ZHEN HUA 15, a cargo ship with Hong Kong flag, started from Shanghai in August-end with plans to berth at Vizhinjam international seaport near Thiruvananthapuram in early October. The first ship to berth at the ₹7,525 crore deep-water international seaport and container transshipment terminal at Vizhinjam, under construction since 2015, carries one quay crane and two yard cranes fabricated in China that will be installed at the port. Once commercial operations begin next year, the port, with over 20 metres of draft to berth huge mother vessels, will become a global transshipment hub and transform India’s maritime network. Being developed by Adani Ports and Special Economic Zone Ltd (APSEZ), it is just 10 nautical miles from international sea route and will compete as a transshipment hub with Colombo, Singapore and Dubai ports. Estimates say Indian ports lose nearly $220 million revenue due to lack of a transshipment port near the international route. In July last year, a consortium of APSEZ and Israel’s Gadot Group had acquired Haifa Port, the second-largest in Israel, for $1.14 billion. “That will transform APSEZ into a global transport utility that will include logistics and warehousing,” says Karan Adani, wholetime director & CEO of APSEZ.

With father Gautam Adani, chairman of Adani Group, setting tough deadlines, Karan is working towards his goal to make APSEZ the world’s largest port operator (and carbon neutral) by 2030. Immediate aim is to clock 500 MMT of cargo by 2025. For that, APSEZ invested ₹27,000 crore in FY23 for six acquisitions — Haifa Port, Gangavaram Port (₹6,200 crore), Karaikal Port (₹1,485 crore), container depot ICD Tumb at Vapi (₹835 crore), India’s largest marine services company Ocean Sparkle for enterprise value of ₹1,700 crore and 49.38% stake in Indian Oil Tanking for ₹1,050 crore. It spent ₹18,000 crore on acquisitions. Capex was another ₹9,000 crore. ICICI Direct Research analysts estimate that APSEZ’s consolidated revenues will grow at 19% CAGR from ₹20,852 crore in FY23 to ₹24,930 crore next year and ₹29,586 crore in FY25. Venturas expect net revenues to grow at 23.4% CAGR over FY22-25.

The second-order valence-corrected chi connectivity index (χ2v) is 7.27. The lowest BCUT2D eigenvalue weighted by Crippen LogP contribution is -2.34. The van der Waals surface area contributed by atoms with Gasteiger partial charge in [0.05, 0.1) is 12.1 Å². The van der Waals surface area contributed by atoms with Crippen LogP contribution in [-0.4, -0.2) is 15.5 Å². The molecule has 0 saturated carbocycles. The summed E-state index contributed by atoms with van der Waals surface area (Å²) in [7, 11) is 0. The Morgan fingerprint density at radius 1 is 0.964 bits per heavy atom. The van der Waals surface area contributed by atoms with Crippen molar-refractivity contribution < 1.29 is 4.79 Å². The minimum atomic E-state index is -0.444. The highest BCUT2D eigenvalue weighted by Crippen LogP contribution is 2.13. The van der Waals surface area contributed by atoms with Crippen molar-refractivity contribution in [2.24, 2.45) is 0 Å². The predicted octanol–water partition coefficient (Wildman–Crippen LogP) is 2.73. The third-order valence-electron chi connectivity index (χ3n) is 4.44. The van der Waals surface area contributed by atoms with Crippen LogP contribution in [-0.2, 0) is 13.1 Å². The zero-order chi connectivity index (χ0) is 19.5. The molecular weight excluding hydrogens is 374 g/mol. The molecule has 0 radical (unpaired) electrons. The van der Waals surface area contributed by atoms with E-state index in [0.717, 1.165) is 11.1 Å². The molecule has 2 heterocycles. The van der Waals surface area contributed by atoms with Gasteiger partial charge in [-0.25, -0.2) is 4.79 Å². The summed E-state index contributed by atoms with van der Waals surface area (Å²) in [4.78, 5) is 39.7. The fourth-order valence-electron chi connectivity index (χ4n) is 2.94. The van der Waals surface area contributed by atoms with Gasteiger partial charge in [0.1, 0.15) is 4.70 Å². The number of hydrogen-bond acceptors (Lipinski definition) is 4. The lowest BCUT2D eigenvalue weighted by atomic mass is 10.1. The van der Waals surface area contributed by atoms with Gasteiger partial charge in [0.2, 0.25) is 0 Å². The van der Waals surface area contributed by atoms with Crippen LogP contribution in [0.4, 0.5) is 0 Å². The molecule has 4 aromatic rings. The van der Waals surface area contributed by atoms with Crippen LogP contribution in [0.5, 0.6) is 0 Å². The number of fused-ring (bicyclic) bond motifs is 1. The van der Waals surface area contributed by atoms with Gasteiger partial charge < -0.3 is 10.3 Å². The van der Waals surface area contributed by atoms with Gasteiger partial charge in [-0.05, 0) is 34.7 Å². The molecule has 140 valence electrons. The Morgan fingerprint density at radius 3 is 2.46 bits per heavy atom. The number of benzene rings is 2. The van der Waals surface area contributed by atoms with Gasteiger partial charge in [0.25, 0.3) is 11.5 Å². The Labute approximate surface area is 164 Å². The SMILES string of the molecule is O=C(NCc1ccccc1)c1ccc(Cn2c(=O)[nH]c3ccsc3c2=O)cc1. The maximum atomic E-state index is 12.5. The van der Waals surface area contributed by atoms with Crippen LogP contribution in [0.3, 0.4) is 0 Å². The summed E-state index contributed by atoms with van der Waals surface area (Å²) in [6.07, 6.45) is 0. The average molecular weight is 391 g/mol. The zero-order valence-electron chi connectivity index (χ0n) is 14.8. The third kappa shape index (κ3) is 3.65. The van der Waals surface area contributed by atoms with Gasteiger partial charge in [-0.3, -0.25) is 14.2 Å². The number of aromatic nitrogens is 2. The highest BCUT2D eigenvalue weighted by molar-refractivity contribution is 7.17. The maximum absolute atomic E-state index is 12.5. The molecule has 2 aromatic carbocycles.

APSEZ is India’s largest port operator with its 14 facilities across the country (with 602 MMT capacity) having 26% market share. In FY23, net sales were ₹20,852 crore — about 70% came from port operations and rest from harbour (11%), logistics (7%) and other operations. Profit after tax (PAT) grew 9% from `4,953 crore to `5,310 crore.

The company is planning ₹4,000-4,500 crore capex during the year. It doubled the capacity of its latest acquisitions, Haifa Port and Karaikal Port, which now handle monthly volume of about one MMT.

The company now wants to become an integrated logistics provider with focus on transport utility model and a flexible and agile logistics and supply chain network. There has been a sharp ramp-up of APSEZ infrastructure over past three years — rail rakes from 540 km to 6,290 km, trains from 58 to 93, grain silos from 0.88 MMT to 1.1 MMT, warehousing from 0.4 million sq. ft to 1.6 million sq. ft. and marine flotilla from 26 to 110. The target is to have 200 trains, 2,000 km rail network and 60 million sq. ft. warehousing by 2026. “Continuous operational focus using technology, process improvement, automation, digital-savvy talent and transition to a ‘transport utility’ model is under way,” says Karan Adani.

The 36-year-old Karan Adani had joined APSEZ in 2009 after graduating from Purdue University with a bachelor’s degree in economics. Its revenue was ₹1,135 crore and net profit ₹461 crore. He was elevated as CEO in 2016 when APSEZ grew to a ₹7,941 crore company with net profit of ₹2,867 crore, handling 152 MMT of cargo, with 10 ports and 42 berths. The company would bet on continuation of the dream run in the coming years.

Follow us on Facebook, X, YouTube, Instagram and WhatsApp to never miss an update from Fortune India. To buy a copy, visit Amazon.